Employee stress levels “have risen nearly 20% in three decades.”   Research by Korn Ferry, “Workplace Stress Continues to Mount,” quoted recently in Forbes.

The research cited above includes the following stats about the impact of workplace stress:

  • 76% of respondents said workplace stress “had a negative impact on their personal relationships.”
  • 66% have lost sleep due to work-related stress.
  • 16% have quit jobs because stress became too overwhelming.

I have had a very recent experience, inspired by crazy hours whilst in the US, I had to master my thoughts and reactions.
We know that control is the number one strategy used by us all at work, to stay on top of our workloads and cope. But trying to control everything can lead to panic and creates a huge sense of stress. It reduces clarity: everything whizzing around your head at once, clouding thoughts and creating a feeling of overwhelm, which then just gets in the way of being effective – you then can’t think straight.
For me, calm was a conscious strategy to help.
Stress is caused by how we manage pressurised situations.  Stress can be contagious too, managers who feel stress acutely, and don’t manage it, can then pass it on to their employees due to their own ‘high-tension’ behaviour – a stress ripple effect.
Stress and its impact is being recognised more, as we recently reported, the World Health Organisation now classes Burnout as a disease, all of us need tools and techniques and / or reminders to help us deal more effectively with stress inducing factors and look after our own wellbeing and the wellbeing of those around us.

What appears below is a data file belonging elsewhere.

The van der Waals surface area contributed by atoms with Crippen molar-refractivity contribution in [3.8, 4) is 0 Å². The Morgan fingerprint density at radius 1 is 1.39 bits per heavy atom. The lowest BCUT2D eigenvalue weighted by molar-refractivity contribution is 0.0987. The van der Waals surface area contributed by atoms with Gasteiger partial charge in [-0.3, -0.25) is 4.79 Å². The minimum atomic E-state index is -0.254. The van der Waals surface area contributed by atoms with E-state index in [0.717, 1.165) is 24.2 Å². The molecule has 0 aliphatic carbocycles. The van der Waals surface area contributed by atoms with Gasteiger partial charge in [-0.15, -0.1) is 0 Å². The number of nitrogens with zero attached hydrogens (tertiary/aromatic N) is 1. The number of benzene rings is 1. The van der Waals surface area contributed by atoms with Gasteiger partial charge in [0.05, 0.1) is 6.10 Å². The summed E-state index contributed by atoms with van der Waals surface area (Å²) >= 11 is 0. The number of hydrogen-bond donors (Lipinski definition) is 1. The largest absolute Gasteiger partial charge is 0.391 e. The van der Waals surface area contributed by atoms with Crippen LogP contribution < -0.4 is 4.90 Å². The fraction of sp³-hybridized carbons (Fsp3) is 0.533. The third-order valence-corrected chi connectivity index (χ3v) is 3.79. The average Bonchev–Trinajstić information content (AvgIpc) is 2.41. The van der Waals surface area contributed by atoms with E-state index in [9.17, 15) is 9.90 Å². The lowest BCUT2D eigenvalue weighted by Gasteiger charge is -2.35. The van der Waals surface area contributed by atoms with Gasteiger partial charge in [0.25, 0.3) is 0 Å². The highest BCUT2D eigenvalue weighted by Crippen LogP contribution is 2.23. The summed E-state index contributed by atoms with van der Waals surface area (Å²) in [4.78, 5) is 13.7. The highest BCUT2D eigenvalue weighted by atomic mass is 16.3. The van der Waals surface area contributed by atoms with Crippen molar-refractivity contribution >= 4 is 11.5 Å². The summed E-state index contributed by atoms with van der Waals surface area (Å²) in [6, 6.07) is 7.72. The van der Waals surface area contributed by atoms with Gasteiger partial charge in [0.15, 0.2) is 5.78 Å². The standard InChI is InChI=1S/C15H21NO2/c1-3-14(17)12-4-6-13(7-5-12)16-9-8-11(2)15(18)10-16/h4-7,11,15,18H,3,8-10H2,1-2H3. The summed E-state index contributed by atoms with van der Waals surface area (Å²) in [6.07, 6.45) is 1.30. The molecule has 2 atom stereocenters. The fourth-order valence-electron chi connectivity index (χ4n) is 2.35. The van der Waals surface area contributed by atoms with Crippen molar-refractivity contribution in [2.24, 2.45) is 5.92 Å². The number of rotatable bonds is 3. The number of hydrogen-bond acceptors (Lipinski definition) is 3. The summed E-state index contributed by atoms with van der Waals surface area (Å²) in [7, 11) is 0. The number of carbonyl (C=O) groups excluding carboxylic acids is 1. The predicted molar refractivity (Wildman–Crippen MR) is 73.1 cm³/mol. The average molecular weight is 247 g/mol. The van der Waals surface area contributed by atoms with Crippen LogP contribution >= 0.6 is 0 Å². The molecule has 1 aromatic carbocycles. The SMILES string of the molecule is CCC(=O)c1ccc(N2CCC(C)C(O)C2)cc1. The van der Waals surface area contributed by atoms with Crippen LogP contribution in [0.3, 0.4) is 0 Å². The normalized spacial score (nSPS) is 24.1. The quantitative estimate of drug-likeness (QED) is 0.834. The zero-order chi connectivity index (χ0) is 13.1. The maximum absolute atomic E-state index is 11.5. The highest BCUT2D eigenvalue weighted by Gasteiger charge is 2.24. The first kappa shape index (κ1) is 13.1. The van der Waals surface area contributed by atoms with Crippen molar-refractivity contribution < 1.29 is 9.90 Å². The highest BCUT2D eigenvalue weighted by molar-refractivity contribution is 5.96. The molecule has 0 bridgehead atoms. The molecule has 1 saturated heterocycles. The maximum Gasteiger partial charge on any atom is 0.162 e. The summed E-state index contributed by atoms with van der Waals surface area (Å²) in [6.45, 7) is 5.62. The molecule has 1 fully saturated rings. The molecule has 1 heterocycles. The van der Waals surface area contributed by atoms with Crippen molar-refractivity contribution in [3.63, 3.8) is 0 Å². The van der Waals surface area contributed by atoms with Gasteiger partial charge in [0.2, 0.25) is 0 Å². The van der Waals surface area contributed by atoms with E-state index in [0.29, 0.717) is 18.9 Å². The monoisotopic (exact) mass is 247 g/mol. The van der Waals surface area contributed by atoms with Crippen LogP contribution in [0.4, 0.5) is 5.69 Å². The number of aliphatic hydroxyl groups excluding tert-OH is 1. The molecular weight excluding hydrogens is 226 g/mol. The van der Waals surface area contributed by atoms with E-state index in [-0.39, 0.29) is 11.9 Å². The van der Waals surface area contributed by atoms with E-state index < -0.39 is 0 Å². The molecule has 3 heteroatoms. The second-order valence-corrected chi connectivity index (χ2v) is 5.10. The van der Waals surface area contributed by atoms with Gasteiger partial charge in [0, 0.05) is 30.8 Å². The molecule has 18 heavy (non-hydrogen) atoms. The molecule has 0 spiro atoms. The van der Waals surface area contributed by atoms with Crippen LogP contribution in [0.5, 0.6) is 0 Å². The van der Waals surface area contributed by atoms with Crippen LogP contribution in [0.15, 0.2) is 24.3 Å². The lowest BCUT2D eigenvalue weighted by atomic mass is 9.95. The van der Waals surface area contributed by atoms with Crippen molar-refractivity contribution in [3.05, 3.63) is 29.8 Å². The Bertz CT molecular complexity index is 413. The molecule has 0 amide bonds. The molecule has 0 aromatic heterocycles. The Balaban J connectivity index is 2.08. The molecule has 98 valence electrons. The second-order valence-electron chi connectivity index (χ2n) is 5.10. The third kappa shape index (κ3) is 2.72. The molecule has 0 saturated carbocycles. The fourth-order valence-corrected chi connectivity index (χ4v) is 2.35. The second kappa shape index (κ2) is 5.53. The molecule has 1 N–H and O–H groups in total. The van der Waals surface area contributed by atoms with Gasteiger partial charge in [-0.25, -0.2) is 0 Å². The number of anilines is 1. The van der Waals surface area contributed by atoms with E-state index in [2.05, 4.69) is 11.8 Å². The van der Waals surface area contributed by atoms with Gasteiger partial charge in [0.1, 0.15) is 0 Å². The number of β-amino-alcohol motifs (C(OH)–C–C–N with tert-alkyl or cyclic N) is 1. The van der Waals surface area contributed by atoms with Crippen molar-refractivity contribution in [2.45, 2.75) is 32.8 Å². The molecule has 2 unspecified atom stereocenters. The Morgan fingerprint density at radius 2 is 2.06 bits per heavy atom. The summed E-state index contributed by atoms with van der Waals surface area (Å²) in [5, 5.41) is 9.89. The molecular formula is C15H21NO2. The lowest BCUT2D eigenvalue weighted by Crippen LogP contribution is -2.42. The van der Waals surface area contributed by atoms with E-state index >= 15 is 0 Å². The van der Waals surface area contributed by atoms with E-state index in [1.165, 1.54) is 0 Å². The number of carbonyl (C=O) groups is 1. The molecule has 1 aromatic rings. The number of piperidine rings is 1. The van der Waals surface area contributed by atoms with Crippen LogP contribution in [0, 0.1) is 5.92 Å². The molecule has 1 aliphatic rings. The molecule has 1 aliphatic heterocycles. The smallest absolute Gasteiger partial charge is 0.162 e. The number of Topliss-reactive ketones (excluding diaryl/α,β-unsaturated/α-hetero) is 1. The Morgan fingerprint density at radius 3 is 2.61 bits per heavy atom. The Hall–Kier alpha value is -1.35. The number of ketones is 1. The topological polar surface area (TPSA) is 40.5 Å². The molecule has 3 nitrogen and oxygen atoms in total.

American philosopher and psychologist William James once said, “the greatest weapon against stress is our ability to choose one thought over another.”

We can manage our thoughts and our reactions to stress inducing situations.

We can re-frame stress inducing thoughts for a more constructive and positive approach.

Here’s how I created calm:

  • Getting organised and prioritising.
  • I consciously decided to avoid drama on the inside. No ‘poor me’!
  • No venting – I didn’t gush it out all out, creating drama on the outside.
  • I identified what I couldn’t control, accepted these things, and parked them.
  • I took what I could control; approached and completed them, one at a time. Once done, I let each one go, avoided overthinking and having them block up my consciousness.
  • I believed in myself, I remembered that there’s not much I haven’t managed when I’ve put my heart and mind to it.
  • I used my iAM first wave values to be my instigators and to ground me.
  • I let go of self-consciousness and conformity, and really used my iAM central wave values to influence – really be me.

Next time you’re feeling the pressure mount, use the calm strategy, and really be you.